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GMP equalisation pension arrears – schemes should usually pay any interest element without income tax deduction

The Association of Consulting Actuaries (as well as some other industry bodies) has published a statement, giving clarification provided by HMRC, on the general principles of the income tax treatment of interest paid by schemes on arrears payments of pension made as a result of a GMP equalisation exercise.  The income tax position on the arrears themselves has already been set out in HMRC guidance.

The statement says that there has been some confusion, in terms of the tax due on such an interest element and the responsibilities (if any) of the scheme to deduct tax at source on such interest.  HMRC has provided, by way of information given to individuals on its GMPe Working Group and with permission to share, that such interest counts (technically) as an interest payment made in respect of a late payment of pension instalments; such interest is likely to be “yearly interest” for tax purposes and so an obligation to withhold income tax is unlikely to arise (except in some specified cases); and that the interest is likely to fall under the “personal savings allowance” net.

Comment

The clarifications are very welcome given unclear existing guidance and the number of payments being made.  This will be a matter for each pension scheme to take tax or legal advice on, but we assume the conclusion will be that schemes should not deduct tax at source on the interest payment relating to GMP equalisation arrears in most instances (by contrast to the arrears themselves).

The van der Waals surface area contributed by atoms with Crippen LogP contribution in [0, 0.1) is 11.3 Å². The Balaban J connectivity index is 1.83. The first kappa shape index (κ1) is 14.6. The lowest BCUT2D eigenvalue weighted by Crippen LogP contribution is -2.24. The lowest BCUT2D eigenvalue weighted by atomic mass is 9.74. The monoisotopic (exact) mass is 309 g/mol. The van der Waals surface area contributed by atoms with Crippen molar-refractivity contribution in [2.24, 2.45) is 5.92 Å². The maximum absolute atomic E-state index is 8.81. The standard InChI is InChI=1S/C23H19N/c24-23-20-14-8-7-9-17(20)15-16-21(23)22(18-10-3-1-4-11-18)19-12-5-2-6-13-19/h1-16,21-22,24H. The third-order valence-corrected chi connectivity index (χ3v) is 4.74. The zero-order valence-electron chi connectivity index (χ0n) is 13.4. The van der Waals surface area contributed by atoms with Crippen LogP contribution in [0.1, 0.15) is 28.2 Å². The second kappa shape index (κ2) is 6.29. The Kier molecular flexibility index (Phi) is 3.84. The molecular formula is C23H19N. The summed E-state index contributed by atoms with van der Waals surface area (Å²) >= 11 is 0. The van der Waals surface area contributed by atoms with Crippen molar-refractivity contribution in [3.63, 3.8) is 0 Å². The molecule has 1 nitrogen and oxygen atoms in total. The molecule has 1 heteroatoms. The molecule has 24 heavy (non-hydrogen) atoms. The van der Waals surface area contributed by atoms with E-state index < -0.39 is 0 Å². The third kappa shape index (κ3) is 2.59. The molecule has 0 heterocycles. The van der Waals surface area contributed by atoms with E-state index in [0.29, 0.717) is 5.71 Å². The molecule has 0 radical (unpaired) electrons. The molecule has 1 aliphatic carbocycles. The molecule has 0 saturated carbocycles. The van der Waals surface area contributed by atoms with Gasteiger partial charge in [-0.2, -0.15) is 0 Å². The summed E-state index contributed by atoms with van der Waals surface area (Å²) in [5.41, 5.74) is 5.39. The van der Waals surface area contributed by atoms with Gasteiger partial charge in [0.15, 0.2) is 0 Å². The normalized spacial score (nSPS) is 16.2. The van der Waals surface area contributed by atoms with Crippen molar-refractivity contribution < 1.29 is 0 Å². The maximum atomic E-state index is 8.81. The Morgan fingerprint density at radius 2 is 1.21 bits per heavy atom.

Instead, members should be advised that they are responsible for accounting to HMRC for any tax due on this (and in many cases as the interest will be less than the member’s available personal savings allowance there will be no tax to pay).

We look forward to HMRC’s direct confirmation (the statement envisions that this might appear in an HMRC newsletter end May) and hope that the conclusions will be easy to extrapolate to other types of pension arrears situations.

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Clarification of timescales for resolving the “net pay” issue

Although the first top-up payments for low earners saving in a pension scheme using net-pay arrangements will – as previously reported – be based on pension contributions made in 2024/25, HM Treasury has clarified in written evidence to Parliament’s Work and Pensions Committee’s inquiry into savings for later life (see Pensions Bulletin 2021/53), that these top-ups will only be paid in 2026/27.  This is because an individual’s eligibility for a top-up can only be established after a tax year ends, coupled with the complex changes required to HMRC’s IT systems to assess the entitlement to a top-up.

See Pensions Bulletin 2021/44 for full details of the solution that is being introduced.

Comment

Although the delay until top-up payments arising in a given tax year are received by individuals will be frustrating for low earners saving through net pay arrangements, this clarification may help manage their expectations.

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This Pensions Bulletin does not constitute advice, nor should it be taken as an authoritative statement of the law.  For further help, please contact David Everett at our London office or the partner who normally advises you.